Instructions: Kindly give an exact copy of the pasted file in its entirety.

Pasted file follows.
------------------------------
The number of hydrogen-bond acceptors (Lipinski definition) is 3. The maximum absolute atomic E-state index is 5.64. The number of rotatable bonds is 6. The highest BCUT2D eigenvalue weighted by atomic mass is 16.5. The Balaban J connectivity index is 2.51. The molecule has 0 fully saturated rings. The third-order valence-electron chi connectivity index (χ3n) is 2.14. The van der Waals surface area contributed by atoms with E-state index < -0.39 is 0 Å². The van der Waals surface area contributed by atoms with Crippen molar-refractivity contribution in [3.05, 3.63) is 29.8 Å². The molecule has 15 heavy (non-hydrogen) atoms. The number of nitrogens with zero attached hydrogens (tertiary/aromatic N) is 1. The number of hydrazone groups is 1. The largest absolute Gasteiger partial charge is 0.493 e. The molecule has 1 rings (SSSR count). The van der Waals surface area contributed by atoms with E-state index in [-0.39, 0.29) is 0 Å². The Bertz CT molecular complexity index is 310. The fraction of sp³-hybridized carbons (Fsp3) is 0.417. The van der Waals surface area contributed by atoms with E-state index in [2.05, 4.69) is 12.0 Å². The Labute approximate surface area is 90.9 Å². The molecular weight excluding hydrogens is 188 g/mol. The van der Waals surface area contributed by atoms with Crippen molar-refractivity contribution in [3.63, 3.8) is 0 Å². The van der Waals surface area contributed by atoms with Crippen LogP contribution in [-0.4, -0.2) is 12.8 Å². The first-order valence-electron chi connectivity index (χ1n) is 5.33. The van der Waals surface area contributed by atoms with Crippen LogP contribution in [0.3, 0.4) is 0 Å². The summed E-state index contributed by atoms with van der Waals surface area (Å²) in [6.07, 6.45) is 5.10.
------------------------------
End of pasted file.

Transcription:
The number of hydrogen-bond acceptors (Lipinski definition) is 3. The maximum absolute atomic E-state index is 5.64. The number of rotatable bonds is 6. The highest BCUT2D eigenvalue weighted by atomic mass is 16.5. The Balaban J connectivity index is 2.51. The molecule has 0 fully saturated rings. The third-order valence-electron chi connectivity index (χ3n) is 2.14. The van der Waals surface area contributed by atoms with E-state index < -0.39 is 0 Å². The van der Waals surface area contributed by atoms with Crippen molar-refractivity contribution in [3.05, 3.63) is 29.8 Å². The molecule has 15 heavy (non-hydrogen) atoms. The number of nitrogens with zero attached hydrogens (tertiary/aromatic N) is 1. The number of hydrazone groups is 1. The largest absolute Gasteiger partial charge is 0.493 e. The molecule has 1 rings (SSSR count). The van der Waals surface area contributed by atoms with E-state index in [-0.39, 0.29) is 0 Å². The Bertz CT molecular complexity index is 310. The fraction of sp³-hybridized carbons (Fsp3) is 0.417. The van der Waals surface area contributed by atoms with E-state index in [2.05, 4.69) is 12.0 Å². The Labute approximate surface area is 90.9 Å². The molecular weight excluding hydrogens is 188 g/mol. The van der Waals surface area contributed by atoms with Crippen molar-refractivity contribution in [3.63, 3.8) is 0 Å². The van der Waals surface area contributed by atoms with Crippen LogP contribution in [-0.4, -0.2) is 12.8 Å². The first-order valence-electron chi connectivity index (χ1n) is 5.33. The van der Waals surface area contributed by atoms with Crippen LogP contribution in [0.3, 0.4) is 0 Å². The summed E-state index contributed by atoms with van der Waals surface area (Å²) in [6.07, 6.45) is 5.10.